Employers, service companies and utilities have been warned by the Central Bank of Ireland not to discriminate against people whose checking account providers are using non-Ireland bank account numbers.

BAN (International Bank Account Number) discrimination is becoming a problem across Europe as more companies provide services across Europe.

Payment providers Revolut and N26 use IBANs other than Ireland, and account owners often find that their employer or utility provider is rejecting payment requests.

Revolut uses the Lithuanian IBAN, while the N26 uses the German IBAN.

Some users of these money apps find that their employers and pension providers do not pay, but some service providers are unaware of the out-of-state payment provider IBAN.

The central bank said it has written to all regulated financial service providers, companies and professional representatives in the state to remind companies of their obligations under the Single European Settlement Zone Initiative (SEPA). I did.

With SEPA, payment service customers can use IBAN to make cashless euro payments to businesses and individuals anywhere in the SEPA area.

According to the Central Bank, refusing to accept non-Irish IBANs within the SEPA area is prohibited under SEPA regulations and is known as IBAN discrimination.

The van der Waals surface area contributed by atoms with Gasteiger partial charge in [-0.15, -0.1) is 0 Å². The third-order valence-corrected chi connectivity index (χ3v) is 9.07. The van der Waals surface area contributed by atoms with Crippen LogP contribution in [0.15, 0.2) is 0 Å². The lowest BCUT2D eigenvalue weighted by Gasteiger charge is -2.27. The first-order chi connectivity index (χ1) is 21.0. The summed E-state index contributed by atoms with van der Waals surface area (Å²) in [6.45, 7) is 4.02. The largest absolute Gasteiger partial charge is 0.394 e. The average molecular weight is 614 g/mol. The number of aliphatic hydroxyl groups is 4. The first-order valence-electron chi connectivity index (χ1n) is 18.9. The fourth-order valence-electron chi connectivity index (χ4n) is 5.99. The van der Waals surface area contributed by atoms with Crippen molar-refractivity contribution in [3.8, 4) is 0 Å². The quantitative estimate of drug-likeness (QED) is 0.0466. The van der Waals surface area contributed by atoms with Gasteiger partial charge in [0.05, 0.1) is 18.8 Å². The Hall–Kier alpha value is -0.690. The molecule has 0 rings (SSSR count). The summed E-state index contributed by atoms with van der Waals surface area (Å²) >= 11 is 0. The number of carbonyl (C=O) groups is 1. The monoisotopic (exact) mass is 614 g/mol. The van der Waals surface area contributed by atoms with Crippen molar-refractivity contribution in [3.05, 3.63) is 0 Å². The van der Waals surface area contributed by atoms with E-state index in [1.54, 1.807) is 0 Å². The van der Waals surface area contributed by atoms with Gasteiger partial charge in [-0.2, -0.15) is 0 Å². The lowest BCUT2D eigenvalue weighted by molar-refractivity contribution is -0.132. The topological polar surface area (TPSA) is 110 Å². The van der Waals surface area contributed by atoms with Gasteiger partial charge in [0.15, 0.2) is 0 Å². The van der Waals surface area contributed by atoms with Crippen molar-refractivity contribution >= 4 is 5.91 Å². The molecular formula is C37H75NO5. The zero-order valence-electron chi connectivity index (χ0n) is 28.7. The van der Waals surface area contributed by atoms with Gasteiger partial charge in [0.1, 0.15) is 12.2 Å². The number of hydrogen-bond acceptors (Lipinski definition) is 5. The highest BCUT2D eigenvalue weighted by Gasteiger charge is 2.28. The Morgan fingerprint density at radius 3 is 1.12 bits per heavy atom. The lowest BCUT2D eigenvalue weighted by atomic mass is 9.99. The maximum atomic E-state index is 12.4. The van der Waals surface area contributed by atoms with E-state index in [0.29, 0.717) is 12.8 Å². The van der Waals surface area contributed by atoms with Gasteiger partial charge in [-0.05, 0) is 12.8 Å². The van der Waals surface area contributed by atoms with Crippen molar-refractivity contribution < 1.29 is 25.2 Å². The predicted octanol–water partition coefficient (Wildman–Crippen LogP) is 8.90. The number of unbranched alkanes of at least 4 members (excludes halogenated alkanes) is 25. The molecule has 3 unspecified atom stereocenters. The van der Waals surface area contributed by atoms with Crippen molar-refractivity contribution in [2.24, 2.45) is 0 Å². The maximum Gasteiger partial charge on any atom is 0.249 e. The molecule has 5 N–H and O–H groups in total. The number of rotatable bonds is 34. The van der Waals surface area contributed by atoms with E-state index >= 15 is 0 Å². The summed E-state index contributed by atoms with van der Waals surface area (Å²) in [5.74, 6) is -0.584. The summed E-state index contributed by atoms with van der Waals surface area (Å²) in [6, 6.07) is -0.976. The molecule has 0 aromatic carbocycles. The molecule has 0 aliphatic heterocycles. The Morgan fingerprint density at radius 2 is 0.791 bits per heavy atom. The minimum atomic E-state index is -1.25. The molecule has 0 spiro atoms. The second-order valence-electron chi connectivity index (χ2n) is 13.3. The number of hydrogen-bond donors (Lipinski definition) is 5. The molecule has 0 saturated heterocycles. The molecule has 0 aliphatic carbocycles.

IBAN discrimination poses difficulties for Irish and European consumers and raises barriers to the proper functioning of payment systems.

William Molloy, Director of Financial Operations at the Central Bank, said:

“These obligations apply to all organizations, including regulated financial services companies, companies and state organizations.

“Consumers should be able to choose a payment service provider (PSP) without worrying about having problems using legitimate payment account details,” Molloy said.

Daragh Cassidy of price comparison site Bonkers.ie said IBAN discrimination isn’t as bad as it used to be, but it’s still very problematic in Ireland and has been going on for years.

“This is a competitive barrier and obstacle in the Irish banking sector, and we need strong action to counteract it,” he said.

Intervention by the central bank will take place the day after the retail bank here is allowed by the state’s competition monitoring agency to set up a remittance app for rival Revolut.

The Synch payment system aims to enable instant personal payments on mobile phones.

It is understood that the payment app is called Yippay.

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